In light of Iraq's large reconstruction needs, the government has prepared an ambitious investment program for 2008. It is taking steps to speed up projects that could not be undertaken in previous years, in particular to rebuild infrastructure and improve the provision of electricity, water and sanitation, education, and health care. Provided that further security improvements allow execution of the public investment program and a return to a more normal functioning of the economy, economic activity outside the oil sector should pick up.

The authorities' program will also focus on the oil sector and the need for higher investment to raise output and for greater transparency. Raising oil production will be crucial to provide the resources needed for reconstruction over the medium term. Projects to increase production and export capacity in the south and better protect the northern export pipeline are either under way or planned. With continued exports through the north, oil production is projected to increase to 2.2 mbpd in 2008, helping to boost economic growth overall to about 7 percent.

Following the installation of a metering system in the Basra export terminal, metering systems in other ports and oil installations are also being put in place. During 2008, an all-Iraqi Committee of Financial Experts will prepare to take over the audit oversight role of the Development Fund for Iraq, through which all oil revenues are channeled, from the International Advisory and Monitoring Board, which has performed this role since December 2003.

Under the new program, restructuring Iraq's banking sector will be a major challenge. The sector is dominated by state-owned commercial banks, which account for 90 percent of the banking sector's total assets (70 percent for Rafidain and Rasheed banks alone). The banks lack expertise in commercial banking and market finance. There is very little extension of credit to the private sector, and the banks' asset composition is heavily tilted toward government securities.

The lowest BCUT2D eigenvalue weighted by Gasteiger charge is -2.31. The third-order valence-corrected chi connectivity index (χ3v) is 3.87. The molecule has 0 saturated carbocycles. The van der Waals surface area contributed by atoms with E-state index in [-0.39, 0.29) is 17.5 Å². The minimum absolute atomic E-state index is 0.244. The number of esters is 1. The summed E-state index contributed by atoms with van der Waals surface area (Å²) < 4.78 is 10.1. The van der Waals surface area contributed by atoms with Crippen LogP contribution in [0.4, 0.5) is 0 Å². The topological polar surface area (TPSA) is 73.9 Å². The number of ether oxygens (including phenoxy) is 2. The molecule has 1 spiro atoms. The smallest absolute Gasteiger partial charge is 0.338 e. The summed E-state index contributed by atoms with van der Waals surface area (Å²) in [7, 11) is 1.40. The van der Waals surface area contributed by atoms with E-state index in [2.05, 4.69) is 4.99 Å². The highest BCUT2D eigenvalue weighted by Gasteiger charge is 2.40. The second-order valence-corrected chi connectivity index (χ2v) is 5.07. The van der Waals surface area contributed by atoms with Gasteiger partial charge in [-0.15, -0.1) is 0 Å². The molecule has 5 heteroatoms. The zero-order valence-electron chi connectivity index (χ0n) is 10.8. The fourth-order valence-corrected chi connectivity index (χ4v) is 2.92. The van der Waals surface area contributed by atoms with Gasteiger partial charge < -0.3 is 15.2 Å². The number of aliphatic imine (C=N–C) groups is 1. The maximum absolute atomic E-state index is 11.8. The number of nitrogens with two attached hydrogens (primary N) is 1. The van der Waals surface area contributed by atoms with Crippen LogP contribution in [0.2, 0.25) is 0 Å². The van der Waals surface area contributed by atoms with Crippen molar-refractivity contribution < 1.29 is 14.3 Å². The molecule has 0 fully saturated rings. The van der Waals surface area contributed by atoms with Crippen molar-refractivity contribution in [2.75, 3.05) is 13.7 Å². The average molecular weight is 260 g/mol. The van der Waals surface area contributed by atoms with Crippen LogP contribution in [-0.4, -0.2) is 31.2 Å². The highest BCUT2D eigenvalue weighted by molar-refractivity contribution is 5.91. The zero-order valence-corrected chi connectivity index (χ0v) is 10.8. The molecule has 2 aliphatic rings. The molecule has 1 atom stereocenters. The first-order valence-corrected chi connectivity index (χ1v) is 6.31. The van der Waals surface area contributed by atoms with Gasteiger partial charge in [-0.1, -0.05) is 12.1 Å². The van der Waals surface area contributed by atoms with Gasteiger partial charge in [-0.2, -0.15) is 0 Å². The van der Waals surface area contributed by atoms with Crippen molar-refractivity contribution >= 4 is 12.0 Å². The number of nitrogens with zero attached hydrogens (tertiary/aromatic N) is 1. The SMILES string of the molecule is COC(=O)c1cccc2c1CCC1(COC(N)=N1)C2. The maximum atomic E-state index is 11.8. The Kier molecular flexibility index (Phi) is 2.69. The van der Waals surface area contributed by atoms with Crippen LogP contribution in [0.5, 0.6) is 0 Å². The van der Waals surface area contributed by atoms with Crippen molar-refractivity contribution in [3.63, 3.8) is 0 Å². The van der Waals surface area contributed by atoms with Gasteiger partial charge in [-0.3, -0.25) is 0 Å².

Compared with other banks in the region, Iraqi banks' deposit base and loan portfolio are small. Most banks lack the expertise to assess risks and, thus, few offer loans with maturities of more than one year. As a result, financial intermediation is weak (see Chart 3). Banks' total loan portfolio at end-2006 was only $2.2 billion (4 percent of GDP), mostly in the form of overdrafts. Total deposits stood at $12.9 billion (26 percent of GDP).

Under the program, financial and operational audits of the two largest banks will be undertaken and a restructuring program adopted, with IMF and World Bank technical assistance. Other structural reforms include modernizing public financial management and strengthening the accounting and reporting framework of the Central Bank of Iraq.

Outlook hinges on security

Iraq's medium-term outlook is favorable, provided security continues to improve. The sustainability of its external debt situation would, however, still require the third and final tranche of Paris Club debt rescheduling (worth 20 percent in net present value terms) planned for end-2008 and further progress in reaching debt reduction agreements with Iraq's other creditors. Disbursement of the last Paris Club tranche is contingent on good performance under the new Stand-By Arrangement.

Although much remains to be done, Iraq has registered a number of successes. Significant progress was made in stabilizing the macroeconomic environment and in advancing the structural reform agenda. The 2008 program will focus on similar objectives to capitalize on the momentum achieved by the first program and, in particular, to help the economy begin growing again. Continued progress, however, will depend on the success of efforts to stabilize the security situation and strengthen the political consensus.